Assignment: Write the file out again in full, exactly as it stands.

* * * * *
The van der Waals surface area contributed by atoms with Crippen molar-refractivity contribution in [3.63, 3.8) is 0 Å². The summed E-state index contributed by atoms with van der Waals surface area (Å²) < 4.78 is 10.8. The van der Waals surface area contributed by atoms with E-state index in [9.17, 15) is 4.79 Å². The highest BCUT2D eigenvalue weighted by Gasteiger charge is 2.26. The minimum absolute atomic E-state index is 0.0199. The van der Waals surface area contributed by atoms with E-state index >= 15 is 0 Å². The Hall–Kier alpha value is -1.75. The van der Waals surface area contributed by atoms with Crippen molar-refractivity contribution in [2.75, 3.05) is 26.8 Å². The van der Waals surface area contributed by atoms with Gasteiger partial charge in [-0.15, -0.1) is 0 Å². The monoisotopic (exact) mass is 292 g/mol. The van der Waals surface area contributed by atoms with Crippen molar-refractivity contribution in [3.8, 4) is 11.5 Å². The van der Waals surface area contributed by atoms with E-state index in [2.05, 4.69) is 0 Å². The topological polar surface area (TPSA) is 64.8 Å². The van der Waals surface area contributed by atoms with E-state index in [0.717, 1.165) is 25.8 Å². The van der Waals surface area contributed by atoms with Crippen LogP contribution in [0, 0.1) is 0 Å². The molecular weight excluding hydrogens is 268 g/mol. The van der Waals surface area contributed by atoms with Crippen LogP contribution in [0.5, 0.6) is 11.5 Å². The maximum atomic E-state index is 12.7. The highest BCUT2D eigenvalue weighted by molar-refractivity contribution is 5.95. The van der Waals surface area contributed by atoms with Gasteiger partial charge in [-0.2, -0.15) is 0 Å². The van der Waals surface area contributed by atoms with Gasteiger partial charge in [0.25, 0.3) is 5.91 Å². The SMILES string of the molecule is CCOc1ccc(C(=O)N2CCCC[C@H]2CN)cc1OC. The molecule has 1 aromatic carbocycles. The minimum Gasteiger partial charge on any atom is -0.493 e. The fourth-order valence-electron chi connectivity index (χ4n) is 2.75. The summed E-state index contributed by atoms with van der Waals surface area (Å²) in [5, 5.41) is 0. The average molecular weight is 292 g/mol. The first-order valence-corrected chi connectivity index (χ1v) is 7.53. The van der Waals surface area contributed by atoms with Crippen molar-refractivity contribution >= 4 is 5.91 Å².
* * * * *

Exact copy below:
The van der Waals surface area contributed by atoms with Crippen molar-refractivity contribution in [3.63, 3.8) is 0 Å². The summed E-state index contributed by atoms with van der Waals surface area (Å²) < 4.78 is 10.8. The van der Waals surface area contributed by atoms with E-state index in [9.17, 15) is 4.79 Å². The highest BCUT2D eigenvalue weighted by Gasteiger charge is 2.26. The minimum absolute atomic E-state index is 0.0199. The van der Waals surface area contributed by atoms with E-state index >= 15 is 0 Å². The Hall–Kier alpha value is -1.75. The van der Waals surface area contributed by atoms with Crippen molar-refractivity contribution in [2.75, 3.05) is 26.8 Å². The van der Waals surface area contributed by atoms with Gasteiger partial charge in [-0.15, -0.1) is 0 Å². The monoisotopic (exact) mass is 292 g/mol. The van der Waals surface area contributed by atoms with Crippen molar-refractivity contribution in [3.8, 4) is 11.5 Å². The van der Waals surface area contributed by atoms with E-state index in [2.05, 4.69) is 0 Å². The topological polar surface area (TPSA) is 64.8 Å². The van der Waals surface area contributed by atoms with E-state index in [0.717, 1.165) is 25.8 Å². The van der Waals surface area contributed by atoms with Crippen LogP contribution in [0, 0.1) is 0 Å². The molecular weight excluding hydrogens is 268 g/mol. The van der Waals surface area contributed by atoms with Crippen LogP contribution in [0.5, 0.6) is 11.5 Å². The maximum atomic E-state index is 12.7. The highest BCUT2D eigenvalue weighted by molar-refractivity contribution is 5.95. The van der Waals surface area contributed by atoms with Gasteiger partial charge in [-0.2, -0.15) is 0 Å². The van der Waals surface area contributed by atoms with Gasteiger partial charge in [0.25, 0.3) is 5.91 Å². The SMILES string of the molecule is CCOc1ccc(C(=O)N2CCCC[C@H]2CN)cc1OC. The molecule has 1 aromatic carbocycles. The minimum Gasteiger partial charge on any atom is -0.493 e. The fourth-order valence-electron chi connectivity index (χ4n) is 2.75. The summed E-state index contributed by atoms with van der Waals surface area (Å²) in [5, 5.41) is 0. The average molecular weight is 292 g/mol. The first-order valence-corrected chi connectivity index (χ1v) is 7.53. The van der Waals surface area contributed by atoms with Crippen molar-refractivity contribution >= 4 is 5.91 Å².